Title: From Smart-Phones to Diagnostics
Speaker: Prof. Hywel Morgan
Affiliation: School of Electronics and Computer Science, and Institute for Life Sciences, University of Southampton, United Kingdom
Date: Friday November 13th
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Abstract: Microfluidic technologies developed over the past decades have underpinned the success of the Lab on Chip. In this talk I will present examples of such systems developed in our lab. The first is a new programmable digital microfluidic (DMF) platform that allows precise manipulation of hundreds of nano-litre sized aqueous droplets. These chips contain thousands of individual electrodes, manufactured using the same technology as used in mobile phone and laptop displays. The device performs all the classical microfluidic operations such as dosing, dispensing and mixing, and provides a platform that supports a range of analytical assays in an automated hands-off system such as immune assays or multiplexed rapid genotypic tests.
I will also describe a label-free electrical impedance technology for analysis of single cells, and how this can perform a full blood count from a tiny drop of blood. Recently the technique has been used to provide rapid (30 minute) test to determine if bacteria in an infection are resistant to antibiotics. This compares with a standard test that takes one to two days.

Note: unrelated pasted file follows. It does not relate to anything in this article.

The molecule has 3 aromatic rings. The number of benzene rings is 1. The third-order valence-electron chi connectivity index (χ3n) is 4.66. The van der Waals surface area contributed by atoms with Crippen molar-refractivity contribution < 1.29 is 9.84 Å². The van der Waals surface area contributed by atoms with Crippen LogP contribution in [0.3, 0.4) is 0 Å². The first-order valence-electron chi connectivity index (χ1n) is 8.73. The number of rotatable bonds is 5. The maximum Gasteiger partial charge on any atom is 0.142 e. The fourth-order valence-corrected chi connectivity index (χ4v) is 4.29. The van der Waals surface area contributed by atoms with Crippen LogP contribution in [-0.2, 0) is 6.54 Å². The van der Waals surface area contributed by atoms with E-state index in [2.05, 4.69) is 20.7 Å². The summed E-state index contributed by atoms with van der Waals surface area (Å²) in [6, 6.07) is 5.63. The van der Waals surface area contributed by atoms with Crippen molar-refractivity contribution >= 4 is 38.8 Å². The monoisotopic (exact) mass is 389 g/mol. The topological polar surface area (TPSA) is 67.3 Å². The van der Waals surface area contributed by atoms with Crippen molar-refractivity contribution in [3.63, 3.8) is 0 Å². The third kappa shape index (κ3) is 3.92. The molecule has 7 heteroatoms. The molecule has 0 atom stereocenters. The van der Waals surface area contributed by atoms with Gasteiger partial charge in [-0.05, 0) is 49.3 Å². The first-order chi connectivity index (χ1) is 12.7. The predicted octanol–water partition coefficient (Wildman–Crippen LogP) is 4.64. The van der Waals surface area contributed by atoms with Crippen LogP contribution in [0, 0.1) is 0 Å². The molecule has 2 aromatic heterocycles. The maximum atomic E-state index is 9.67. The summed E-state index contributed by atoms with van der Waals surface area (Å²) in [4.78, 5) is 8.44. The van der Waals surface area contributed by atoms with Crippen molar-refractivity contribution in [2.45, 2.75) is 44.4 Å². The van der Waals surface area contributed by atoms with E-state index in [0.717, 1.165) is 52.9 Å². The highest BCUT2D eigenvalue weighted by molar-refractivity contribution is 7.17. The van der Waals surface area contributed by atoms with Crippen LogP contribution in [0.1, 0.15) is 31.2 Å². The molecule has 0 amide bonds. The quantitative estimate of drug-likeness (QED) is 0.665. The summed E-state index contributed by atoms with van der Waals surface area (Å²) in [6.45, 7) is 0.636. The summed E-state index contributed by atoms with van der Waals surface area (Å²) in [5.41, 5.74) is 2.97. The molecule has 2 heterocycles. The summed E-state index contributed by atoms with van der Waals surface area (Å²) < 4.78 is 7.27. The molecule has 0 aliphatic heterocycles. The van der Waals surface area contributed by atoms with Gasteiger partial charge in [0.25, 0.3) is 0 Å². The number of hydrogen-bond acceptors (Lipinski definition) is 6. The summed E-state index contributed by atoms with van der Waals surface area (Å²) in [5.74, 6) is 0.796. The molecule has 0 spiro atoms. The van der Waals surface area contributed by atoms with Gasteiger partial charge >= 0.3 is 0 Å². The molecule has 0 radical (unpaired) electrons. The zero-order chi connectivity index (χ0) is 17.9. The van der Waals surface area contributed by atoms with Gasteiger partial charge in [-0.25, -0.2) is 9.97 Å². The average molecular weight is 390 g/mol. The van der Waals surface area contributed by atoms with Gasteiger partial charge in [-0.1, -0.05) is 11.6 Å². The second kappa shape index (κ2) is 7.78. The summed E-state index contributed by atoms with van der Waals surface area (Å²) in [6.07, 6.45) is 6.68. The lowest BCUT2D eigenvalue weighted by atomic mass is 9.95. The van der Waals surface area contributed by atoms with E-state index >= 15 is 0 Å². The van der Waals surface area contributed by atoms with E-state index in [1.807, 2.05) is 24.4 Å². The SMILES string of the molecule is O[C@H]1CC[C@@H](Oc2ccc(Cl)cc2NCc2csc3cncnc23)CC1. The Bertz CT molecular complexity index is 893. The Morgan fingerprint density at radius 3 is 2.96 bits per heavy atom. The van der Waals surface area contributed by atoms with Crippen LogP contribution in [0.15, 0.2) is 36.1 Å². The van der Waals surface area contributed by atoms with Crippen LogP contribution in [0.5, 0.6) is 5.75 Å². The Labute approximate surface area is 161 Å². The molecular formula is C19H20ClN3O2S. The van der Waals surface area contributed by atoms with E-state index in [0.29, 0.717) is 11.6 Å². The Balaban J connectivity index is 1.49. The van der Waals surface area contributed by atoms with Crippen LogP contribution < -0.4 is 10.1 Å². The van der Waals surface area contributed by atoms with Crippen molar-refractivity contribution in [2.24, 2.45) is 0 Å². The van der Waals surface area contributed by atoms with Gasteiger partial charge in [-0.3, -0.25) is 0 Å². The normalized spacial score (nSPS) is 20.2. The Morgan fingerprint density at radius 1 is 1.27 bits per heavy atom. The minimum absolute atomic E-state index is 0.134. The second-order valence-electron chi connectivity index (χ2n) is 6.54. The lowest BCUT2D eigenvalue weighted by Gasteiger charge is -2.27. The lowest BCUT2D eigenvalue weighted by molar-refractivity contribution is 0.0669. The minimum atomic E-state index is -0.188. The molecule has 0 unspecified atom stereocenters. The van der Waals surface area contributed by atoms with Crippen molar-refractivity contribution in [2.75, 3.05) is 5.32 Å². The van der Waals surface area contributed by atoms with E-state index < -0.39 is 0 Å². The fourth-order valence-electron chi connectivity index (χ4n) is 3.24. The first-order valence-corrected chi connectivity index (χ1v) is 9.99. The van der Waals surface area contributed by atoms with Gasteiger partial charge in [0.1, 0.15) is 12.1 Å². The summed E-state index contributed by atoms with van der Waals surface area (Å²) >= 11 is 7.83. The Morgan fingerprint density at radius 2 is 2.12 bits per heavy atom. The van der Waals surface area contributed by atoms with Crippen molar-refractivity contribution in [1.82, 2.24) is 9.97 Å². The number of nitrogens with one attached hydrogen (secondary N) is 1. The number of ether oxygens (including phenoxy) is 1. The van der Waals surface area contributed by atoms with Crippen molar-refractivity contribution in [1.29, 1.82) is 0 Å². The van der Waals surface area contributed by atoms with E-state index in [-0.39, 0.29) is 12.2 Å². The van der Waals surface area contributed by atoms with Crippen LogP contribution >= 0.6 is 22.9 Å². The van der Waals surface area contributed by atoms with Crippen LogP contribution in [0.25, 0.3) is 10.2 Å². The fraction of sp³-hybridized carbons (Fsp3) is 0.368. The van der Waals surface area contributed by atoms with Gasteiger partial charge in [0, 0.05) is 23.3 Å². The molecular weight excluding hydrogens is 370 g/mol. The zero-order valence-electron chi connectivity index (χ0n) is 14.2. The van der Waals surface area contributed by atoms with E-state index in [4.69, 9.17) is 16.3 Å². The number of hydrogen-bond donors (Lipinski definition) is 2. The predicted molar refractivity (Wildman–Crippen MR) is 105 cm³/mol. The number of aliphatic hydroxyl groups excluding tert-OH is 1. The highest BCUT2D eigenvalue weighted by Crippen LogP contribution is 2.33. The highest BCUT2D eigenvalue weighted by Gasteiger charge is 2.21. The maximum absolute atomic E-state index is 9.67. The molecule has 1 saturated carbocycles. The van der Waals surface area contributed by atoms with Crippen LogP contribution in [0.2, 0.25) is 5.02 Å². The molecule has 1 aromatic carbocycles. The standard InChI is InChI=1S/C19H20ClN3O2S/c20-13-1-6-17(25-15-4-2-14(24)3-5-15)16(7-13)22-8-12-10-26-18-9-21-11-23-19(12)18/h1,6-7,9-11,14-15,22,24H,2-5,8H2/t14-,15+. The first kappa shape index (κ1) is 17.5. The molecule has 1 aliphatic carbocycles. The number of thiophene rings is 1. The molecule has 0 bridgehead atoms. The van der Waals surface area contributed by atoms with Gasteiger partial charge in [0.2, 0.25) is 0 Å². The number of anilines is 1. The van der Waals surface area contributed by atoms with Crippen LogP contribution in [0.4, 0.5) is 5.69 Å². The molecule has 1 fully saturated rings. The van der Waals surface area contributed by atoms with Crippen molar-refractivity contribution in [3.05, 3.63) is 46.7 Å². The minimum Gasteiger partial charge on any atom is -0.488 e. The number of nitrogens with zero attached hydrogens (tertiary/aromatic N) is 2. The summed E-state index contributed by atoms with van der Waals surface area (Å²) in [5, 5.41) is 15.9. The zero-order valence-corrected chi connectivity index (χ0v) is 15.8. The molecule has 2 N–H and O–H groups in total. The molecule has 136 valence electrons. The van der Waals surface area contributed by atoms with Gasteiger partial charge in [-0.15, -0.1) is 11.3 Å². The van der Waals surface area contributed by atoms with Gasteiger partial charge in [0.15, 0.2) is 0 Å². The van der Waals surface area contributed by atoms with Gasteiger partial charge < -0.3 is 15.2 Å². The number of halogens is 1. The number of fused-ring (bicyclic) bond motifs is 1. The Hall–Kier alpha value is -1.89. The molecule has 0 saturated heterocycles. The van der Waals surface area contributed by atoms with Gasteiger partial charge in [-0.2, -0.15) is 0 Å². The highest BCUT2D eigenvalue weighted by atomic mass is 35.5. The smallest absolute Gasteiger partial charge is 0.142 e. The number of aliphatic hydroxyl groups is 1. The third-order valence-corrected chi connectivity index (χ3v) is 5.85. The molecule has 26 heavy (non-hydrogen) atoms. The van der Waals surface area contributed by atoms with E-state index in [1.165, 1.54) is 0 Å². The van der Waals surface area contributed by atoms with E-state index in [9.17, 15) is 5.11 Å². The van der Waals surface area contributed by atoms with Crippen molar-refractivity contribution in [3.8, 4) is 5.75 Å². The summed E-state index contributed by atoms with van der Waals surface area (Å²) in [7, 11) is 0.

Bio: Hywel Morgan is Professor of Bioelectronics and deputy director of the University of Southampton Institute for Life Sciences. He moved to Southampton in 2004 after 10 years at the University of Glasgow In 2012 he was awarded a Royal Society Industry Fellowship with Sharp Labs to develop microfluidic diagnostic technologies using consumer electronics. In 2017 he founded a spin-out (Vivoplex) to commercialise miniature in-vivo vital signs sensors. He has published over 250 peer reviewed papers (H-index 73) and co-authored a text-book on AC electrokinetics. He served on the editorial board of Lab on Chip (2009-2012) and as associate editor for Biomicrofluidics (2011-2018). Since 2007 he has been editor of Microfluidics and Nanofluidics. He is a fellow of the Institute of Physics, and the Royal Society of Chemistry. He holds a Royal Society Wolfson research merit award.